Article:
The first job I had was to create a spreadsheet to document each stage of conservation. Next, each textile was hung and photographed, which often required a second set of hands. As each textile was photographed, it was recorded in the spreadsheet, which contains fields for condition, treatments performed, and whether additional conservation, such as stabilization, is recommended.
In preparation for accessioning, I assigned a number to each object in the collection. Since most of these classroom charts are already numbered, we decided to keep those numbers in an attempt to avoid confusion. Unnumbered textiles, or those with repeated numbers, were assigned sequential numbers in the series. The new labels were written in Sharpie on smooth Tyvek and hand-stitched to the back of the top-left corner of each textile.
After photographing and labeling, I surface cleaned each textile. This was done with much care using a special conservation vacuum with a low-suction setting so that no tension was put on the fabric. Vacuuming removes dust and debris which is not normally visible to the naked eye, and prepares the textile for further treatment.
After vacuuming, I placed each textile in clean acid-free tissue in a folder away from other objects which had not yet been vacuumed. Next, each textile was humidified to reduce the many wrinkles and creases that have accumulated over nearly two centuries in storage. Since we did not want to apply heat or water directly to these textiles, we decided to use the Gore-Tex method of cold humidification.
To do this, we created our own humidification chamber with acid-free blotter, Gore-Tex, deionized water, and polyethylene sheeting (you can read about this process in Camille Breeze's MA Thesis.) The textile is placed on top of a dry piece of blotting paper, which is sitting on polypropylene. The textile is then covered with Gore-Tex membrane, which is laminated to Hollytex. A blotter moistened with deionized water is carefully placed on top of the Gore-Tex, followed by polypropylene. The edges of the chamber are sealed with weights to keep the moisture in. The pores in the Gore-Tex membrane are smaller than a water droplet but larger than a water vapor molecule, allowing for a gentle and thorough humidifica-tion. Each textile was humidified for approxi-mately two hours, after which is was moved to a pinning board and blocked with pins to dry.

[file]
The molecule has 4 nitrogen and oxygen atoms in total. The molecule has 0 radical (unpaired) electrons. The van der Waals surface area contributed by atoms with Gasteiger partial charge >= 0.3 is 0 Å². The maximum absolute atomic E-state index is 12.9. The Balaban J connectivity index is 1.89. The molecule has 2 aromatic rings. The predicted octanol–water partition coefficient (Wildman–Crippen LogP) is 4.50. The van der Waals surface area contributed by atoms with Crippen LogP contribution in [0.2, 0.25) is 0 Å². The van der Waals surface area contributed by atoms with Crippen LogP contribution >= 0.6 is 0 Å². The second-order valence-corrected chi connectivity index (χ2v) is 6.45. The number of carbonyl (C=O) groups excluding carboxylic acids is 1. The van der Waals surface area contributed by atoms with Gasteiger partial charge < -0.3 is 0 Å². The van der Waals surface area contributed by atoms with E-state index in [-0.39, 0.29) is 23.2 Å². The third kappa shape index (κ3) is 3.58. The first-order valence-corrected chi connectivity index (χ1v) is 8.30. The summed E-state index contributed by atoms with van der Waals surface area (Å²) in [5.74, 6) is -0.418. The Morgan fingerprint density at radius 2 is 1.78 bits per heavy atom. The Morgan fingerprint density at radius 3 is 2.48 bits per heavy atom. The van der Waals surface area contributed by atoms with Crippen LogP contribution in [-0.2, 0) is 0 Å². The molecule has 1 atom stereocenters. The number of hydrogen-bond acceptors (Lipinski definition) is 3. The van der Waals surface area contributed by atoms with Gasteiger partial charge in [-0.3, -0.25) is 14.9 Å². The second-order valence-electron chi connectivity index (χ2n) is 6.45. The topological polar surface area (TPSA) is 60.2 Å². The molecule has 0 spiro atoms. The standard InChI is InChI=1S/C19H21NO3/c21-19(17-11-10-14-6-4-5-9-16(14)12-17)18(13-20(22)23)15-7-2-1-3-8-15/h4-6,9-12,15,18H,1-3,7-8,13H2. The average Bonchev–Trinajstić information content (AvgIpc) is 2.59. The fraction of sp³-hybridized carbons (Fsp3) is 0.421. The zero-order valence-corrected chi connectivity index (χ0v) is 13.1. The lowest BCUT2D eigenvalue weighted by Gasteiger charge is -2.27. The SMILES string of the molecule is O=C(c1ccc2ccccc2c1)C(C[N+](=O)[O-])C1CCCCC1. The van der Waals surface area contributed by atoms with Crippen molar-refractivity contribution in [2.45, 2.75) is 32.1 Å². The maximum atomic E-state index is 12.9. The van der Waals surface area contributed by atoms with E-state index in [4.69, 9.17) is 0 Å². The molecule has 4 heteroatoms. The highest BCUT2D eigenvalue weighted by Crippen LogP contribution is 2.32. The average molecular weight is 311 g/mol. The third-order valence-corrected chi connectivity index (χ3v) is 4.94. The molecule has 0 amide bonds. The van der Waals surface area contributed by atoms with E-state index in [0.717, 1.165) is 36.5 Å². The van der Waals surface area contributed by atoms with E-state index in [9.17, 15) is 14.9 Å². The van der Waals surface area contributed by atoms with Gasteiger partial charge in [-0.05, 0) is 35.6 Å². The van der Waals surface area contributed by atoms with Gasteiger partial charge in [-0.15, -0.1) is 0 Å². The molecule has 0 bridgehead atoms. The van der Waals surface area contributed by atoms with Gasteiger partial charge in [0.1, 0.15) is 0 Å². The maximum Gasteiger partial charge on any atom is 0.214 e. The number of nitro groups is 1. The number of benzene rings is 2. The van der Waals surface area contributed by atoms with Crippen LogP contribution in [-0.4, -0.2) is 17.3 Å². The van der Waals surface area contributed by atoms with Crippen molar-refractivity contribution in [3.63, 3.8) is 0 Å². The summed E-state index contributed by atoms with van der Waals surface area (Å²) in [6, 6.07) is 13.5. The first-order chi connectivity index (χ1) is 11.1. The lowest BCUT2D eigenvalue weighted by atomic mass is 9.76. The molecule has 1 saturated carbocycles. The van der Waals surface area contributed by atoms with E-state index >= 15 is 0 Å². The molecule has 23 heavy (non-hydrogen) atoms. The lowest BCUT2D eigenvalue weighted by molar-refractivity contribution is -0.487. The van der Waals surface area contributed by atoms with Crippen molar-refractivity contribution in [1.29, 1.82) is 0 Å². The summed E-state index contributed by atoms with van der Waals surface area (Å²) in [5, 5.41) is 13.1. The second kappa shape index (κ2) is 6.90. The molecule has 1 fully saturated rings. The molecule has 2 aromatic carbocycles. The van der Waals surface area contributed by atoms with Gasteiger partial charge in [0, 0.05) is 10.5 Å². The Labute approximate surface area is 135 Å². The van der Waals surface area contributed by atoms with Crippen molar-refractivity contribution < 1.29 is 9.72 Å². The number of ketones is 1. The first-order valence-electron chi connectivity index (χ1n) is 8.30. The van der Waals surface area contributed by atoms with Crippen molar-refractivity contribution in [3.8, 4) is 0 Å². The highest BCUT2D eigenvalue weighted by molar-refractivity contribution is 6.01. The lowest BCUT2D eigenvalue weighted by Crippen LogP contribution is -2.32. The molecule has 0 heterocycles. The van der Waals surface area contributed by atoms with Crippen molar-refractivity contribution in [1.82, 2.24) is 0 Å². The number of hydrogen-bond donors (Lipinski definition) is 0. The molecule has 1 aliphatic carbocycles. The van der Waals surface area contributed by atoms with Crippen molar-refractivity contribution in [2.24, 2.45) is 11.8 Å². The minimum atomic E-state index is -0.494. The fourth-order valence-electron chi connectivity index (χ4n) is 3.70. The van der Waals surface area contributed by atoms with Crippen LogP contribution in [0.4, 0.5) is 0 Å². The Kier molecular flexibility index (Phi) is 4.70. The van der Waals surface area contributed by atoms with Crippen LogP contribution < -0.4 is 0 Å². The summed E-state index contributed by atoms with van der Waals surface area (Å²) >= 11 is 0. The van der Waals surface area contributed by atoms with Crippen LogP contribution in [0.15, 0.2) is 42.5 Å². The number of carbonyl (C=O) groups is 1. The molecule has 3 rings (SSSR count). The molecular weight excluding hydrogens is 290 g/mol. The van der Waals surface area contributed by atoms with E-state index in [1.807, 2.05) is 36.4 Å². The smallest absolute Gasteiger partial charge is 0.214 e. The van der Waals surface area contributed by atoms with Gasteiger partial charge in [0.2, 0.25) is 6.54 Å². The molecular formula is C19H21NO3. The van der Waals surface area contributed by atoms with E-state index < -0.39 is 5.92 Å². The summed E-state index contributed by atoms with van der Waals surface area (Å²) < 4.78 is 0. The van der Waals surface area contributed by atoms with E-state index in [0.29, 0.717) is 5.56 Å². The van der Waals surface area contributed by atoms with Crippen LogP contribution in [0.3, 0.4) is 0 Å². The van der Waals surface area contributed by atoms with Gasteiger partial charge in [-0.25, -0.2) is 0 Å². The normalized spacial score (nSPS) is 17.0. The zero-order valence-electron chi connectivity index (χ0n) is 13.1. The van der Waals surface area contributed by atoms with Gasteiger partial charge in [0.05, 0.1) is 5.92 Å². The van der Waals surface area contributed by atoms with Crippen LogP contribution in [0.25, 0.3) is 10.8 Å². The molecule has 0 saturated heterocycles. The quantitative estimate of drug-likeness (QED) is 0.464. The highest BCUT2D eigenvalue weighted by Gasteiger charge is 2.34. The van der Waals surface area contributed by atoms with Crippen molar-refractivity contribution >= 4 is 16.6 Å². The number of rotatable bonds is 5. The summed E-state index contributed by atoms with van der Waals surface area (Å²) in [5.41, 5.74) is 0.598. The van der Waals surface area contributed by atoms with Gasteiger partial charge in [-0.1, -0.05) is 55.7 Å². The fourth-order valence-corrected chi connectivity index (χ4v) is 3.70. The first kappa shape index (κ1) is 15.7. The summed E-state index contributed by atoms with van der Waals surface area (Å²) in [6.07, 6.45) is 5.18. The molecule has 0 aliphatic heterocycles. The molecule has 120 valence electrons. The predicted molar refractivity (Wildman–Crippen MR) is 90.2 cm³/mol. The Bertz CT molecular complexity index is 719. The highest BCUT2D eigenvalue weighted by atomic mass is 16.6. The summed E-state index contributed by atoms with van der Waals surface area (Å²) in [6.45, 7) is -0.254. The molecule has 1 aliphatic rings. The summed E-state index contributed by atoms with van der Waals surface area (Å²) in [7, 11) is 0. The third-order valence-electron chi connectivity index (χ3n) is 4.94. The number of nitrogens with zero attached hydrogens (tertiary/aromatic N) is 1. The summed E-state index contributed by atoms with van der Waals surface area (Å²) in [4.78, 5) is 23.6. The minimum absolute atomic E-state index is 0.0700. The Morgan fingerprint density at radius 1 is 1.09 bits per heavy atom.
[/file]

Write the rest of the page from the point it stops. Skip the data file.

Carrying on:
After each textile was humidified, it was condition reported again and suggestions were made for additional conservation, when needed. The textile then was placed either on an archival tube or in a custom-made archival tray. The trays were designed by MTS and built in-house of Coroplast with a twill-tape hinge.
We eagerly await the day when all of the Orra White Hitchcock textiles are back at Amherst College and safely stored in the archive.
Many thanks go out to Michael Kelly, Head of Archives and Special Collections, Frost Library, Amherst College, and suppliers University Products, Talas, Testfabrics, Masterpak, J Freeman, and Larry Glickman of Traveling Framers for their assistance.
by Ryan Cochran
Rarely in history do we find a couple so astoundingly complementary as Amherst College president and geologist Edward Hitchcock and the artistically gifted Orra White Hitchcock. Edward was active as a professor of geology and botany at Amherst during the middle of the nineteenth century, and was appointed state geologist of Massachusetts in 1830. His lectures were enhanced by the use of several classroom charts which were carefully crafted by Orra. Museum Textile Services has the privilege of working at restoring sixty-one of these classroom charts for the Amherst College Archives.
These charts vary in size, ranging from rather small 20"x 20" pieces to large charts several feet in length. Many are diagrams displaying geological strata and their formations, with special detail often attached to local New England geology. These pieces are in relatively good condition, but occasionally contain damage in the form of holes and stains. An example of this damage can be seen in the section across Massachusetts pictured below.
Perhaps the most intriguing aspect of Orra White Hitchcock is her persistent quality of work in an effort to further the career of her brilliant husband. There is no doubt that in the modern age, Orra herself could have been a scientist and may have worked her way up to be president of a prestigious college or university. This seemingly selfless effort of work makes for an incredibly interesting story.
Orra White Hitchcock's charts took a lot of intellectual research to accomplish. Orra was no doubt quite gifted scientifically as well as her husband. She would have had to know a lot of the science taught by her husband given the extensive detail and content of these painted textiles. Her strongest skills seem to have been in the field of botany, but her geological and biological subjects in the classroom charts are very finely done.
The Mead Art Museum at Amherst College exhibited the art of Orra White Hitchcock in its 2011 exhibit, An Amherst Woman of Art and Science," which can still be viewed online.